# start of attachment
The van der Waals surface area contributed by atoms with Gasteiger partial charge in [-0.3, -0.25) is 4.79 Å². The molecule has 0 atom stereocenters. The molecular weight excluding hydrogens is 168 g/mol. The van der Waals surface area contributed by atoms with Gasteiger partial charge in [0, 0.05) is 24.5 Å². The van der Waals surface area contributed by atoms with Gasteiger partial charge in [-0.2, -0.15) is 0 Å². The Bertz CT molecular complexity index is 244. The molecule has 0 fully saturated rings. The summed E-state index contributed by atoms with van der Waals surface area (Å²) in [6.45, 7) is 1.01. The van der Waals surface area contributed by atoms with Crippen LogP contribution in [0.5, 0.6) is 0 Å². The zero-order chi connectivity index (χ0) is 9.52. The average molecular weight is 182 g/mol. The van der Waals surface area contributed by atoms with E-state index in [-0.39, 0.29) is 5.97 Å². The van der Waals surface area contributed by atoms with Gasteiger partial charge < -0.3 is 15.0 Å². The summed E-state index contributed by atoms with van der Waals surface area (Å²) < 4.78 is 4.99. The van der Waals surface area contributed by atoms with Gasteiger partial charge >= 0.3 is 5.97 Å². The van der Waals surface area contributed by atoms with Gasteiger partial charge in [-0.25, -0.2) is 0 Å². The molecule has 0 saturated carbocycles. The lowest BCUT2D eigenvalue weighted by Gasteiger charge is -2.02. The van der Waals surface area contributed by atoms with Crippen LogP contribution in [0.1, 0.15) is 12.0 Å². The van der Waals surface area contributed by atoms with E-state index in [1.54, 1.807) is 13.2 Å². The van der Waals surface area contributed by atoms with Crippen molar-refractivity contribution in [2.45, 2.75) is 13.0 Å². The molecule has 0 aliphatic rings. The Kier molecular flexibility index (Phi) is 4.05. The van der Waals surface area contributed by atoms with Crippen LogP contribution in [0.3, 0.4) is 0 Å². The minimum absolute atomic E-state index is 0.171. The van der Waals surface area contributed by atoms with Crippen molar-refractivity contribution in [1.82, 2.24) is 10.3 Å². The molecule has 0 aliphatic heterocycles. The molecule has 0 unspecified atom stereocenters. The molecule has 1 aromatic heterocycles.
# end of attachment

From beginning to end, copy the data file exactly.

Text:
The van der Waals surface area contributed by atoms with Gasteiger partial charge in [-0.3, -0.25) is 4.79 Å². The molecule has 0 atom stereocenters. The molecular weight excluding hydrogens is 168 g/mol. The van der Waals surface area contributed by atoms with Gasteiger partial charge in [0, 0.05) is 24.5 Å². The van der Waals surface area contributed by atoms with Gasteiger partial charge in [-0.2, -0.15) is 0 Å². The Bertz CT molecular complexity index is 244. The molecule has 0 fully saturated rings. The summed E-state index contributed by atoms with van der Waals surface area (Å²) in [6.45, 7) is 1.01. The van der Waals surface area contributed by atoms with Crippen LogP contribution in [0.5, 0.6) is 0 Å². The zero-order chi connectivity index (χ0) is 9.52. The average molecular weight is 182 g/mol. The van der Waals surface area contributed by atoms with E-state index in [-0.39, 0.29) is 5.97 Å². The van der Waals surface area contributed by atoms with Gasteiger partial charge < -0.3 is 15.0 Å². The summed E-state index contributed by atoms with van der Waals surface area (Å²) < 4.78 is 4.99. The van der Waals surface area contributed by atoms with Gasteiger partial charge >= 0.3 is 5.97 Å². The van der Waals surface area contributed by atoms with Gasteiger partial charge in [-0.25, -0.2) is 0 Å². The molecule has 0 saturated carbocycles. The lowest BCUT2D eigenvalue weighted by Gasteiger charge is -2.02. The van der Waals surface area contributed by atoms with Crippen LogP contribution in [0.1, 0.15) is 12.0 Å². The van der Waals surface area contributed by atoms with E-state index in [1.54, 1.807) is 13.2 Å². The van der Waals surface area contributed by atoms with Crippen molar-refractivity contribution in [2.45, 2.75) is 13.0 Å². The molecule has 0 aliphatic rings. The Kier molecular flexibility index (Phi) is 4.05. The van der Waals surface area contributed by atoms with Crippen LogP contribution in [0.3, 0.4) is 0 Å². The minimum absolute atomic E-state index is 0.171. The van der Waals surface area contributed by atoms with Crippen molar-refractivity contribution in [1.82, 2.24) is 10.3 Å². The molecule has 0 aliphatic heterocycles. The molecule has 0 unspecified atom stereocenters. The molecule has 1 aromatic heterocycles.